The bus rolled like a storm-tossed ship, careening through villages and stopping suddenly for people to board with baskets of muttering chickens and hairy coconuts. Then we were off again, lurching round corners and crashing into potholes, making the garland of big plastic peonies bounce in the windshield.
I thought the ride would never end, but finally, into the sixth hour, it did. With a startling pop the ancient bus groaned and wheezed to a halt. When the dust cleared I saw with dismay a long ribbon of empty dirt road stretch into the mountains.
The driver turned and shouted something in Indonesian to the passengers. One by one they got off and ambled onto the road, leaving me with the chickens scuffling dust under the seat. It seemed they were just as restless as I was. At this rate I wouldn’t make it to Tangkahan, a remote eco-resort in the Sumatran jungle, before nightfall.
I had no choice but to resign myself to my fate. Rubber time again. Might as well get used to it.
My Indonesian guide had explained rubber time when I first came to Sumatra as a volunteer to help protect endangered orangutans. When he arrived a couple of hours late with the trekking gear and saw our crew of western volunteers anxiously checking our watches, he just smiled serenely.
“Jam karet,” he explained. “Everything happens in its own time. Why rush?”
You might not know it from the hair-raising traffic, but the stretchy-bendy nature of rubber time is an integral part of Indonesian life. Here, time isn’t linear but elastic. Life goes on at an unhurried pace, and even the simplest things take longer than you’d expect.
At first, it drove me nuts. When I got a job teaching English in Medan, the capital of North Sumatra, students would wander in at any old time during class. If there was a sudden downpour, the entire city came to a standstill, people waiting in dripping doorways to get back on their motorbikes. Sometimes the power would go out for hours and we had nothing to do but sit in the dark.
I noted that my Indonesian friends calmly took these major inconveniences in stride and used them as an opportunity to relax and socialize. To save my sanity, I decided to follow their example. Students late? Understand that in the Indonesian language, verbs have no other tense but the present. Monsoon? Oh, well, let’s just sit at this coffee stall and chat while we wait it out. Blackout? Just another opportunity to see the stars.
Once, on a walk through a grove of rubber trees, I came to understand rubber time a little better. Rubber exports are a major industry in Sumatra, and it could be that the tires you drive to work on originated here. Each tree is carefully scarred to release the white inner sap, and coconut shells are secured to the trunks to collect it slowly, drop by drop. The entire process takes time and patience—two things I didn’t have a lot of before I came here.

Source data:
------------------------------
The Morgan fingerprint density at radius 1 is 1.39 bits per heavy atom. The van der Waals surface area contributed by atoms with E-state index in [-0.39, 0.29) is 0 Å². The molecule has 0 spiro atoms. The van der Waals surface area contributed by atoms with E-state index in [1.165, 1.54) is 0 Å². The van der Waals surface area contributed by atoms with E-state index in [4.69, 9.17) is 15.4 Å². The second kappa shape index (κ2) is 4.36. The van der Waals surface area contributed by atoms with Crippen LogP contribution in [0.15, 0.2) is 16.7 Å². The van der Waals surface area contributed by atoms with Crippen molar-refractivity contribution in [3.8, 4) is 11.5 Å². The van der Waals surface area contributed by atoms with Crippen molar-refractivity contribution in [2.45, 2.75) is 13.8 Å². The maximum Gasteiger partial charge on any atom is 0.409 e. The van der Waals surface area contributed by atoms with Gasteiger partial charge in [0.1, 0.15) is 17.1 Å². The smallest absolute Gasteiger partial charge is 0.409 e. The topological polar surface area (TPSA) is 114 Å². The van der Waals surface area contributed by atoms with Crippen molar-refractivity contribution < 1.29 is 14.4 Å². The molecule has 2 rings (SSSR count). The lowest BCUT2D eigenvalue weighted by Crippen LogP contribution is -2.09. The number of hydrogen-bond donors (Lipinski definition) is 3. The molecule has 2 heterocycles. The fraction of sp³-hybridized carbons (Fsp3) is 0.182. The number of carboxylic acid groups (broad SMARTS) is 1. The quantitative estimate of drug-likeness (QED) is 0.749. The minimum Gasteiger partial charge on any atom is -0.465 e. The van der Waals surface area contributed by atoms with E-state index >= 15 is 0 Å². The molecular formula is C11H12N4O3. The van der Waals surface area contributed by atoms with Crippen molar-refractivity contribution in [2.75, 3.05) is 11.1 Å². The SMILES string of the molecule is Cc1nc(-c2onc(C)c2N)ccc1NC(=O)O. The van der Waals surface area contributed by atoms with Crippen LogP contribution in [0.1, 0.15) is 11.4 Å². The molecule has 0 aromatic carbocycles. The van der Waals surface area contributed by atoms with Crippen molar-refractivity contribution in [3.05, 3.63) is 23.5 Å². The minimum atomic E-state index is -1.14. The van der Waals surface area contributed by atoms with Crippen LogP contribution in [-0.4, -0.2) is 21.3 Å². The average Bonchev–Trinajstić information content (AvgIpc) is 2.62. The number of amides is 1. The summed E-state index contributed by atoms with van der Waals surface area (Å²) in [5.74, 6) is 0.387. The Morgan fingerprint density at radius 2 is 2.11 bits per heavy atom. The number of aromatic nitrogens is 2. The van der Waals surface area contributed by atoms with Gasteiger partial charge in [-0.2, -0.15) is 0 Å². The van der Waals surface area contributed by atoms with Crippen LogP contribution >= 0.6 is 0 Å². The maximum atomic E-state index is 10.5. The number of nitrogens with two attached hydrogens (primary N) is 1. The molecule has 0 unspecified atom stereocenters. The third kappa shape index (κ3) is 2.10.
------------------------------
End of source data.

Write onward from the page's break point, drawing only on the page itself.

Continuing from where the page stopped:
Rubber time is also about building harmonious relationships. Almost without exception, every house I’ve seen has a front porch with two chairs and a table where people sit and chat for hours. Often when I walk past my neighbors they call out hello and invite me to join them. It’s a lost art of living I had never experienced in my frenetic, wired world at home in Canada.
Back on the bus, I reminded myself of this golden opportunity to reconnect. Rather than sit and fume with my forehead pressed against the window, I went outside to join the other passengers and practice speaking Indonesian. Together we watched as the bus driver, disheveled and sweaty, tinkered behind the wheel. Finally, he called out to us: the tire was fixed and we were ready to go.
The bus sputtered and roared back to life like an old farm tractor. We all smiled, settling into our seats. Time snapped back into place and we were on our way again. In just a couple more hours (fingers crossed) I would be in my bungalow overlooking the river, lounging in a hammock and listening to the cicadas sing in the jungle. Rubber time at its best.
About the Author: Wendy Bone is a Canadian writer with a passion for travel. So far she’s hung out with orangutans in the jungle, swum with sea turtles in the Indian Ocean and danced with her friends on the Great Wall of China. She currently lives in Bandung, West Java, where she’s dreaming up her next big adventure.
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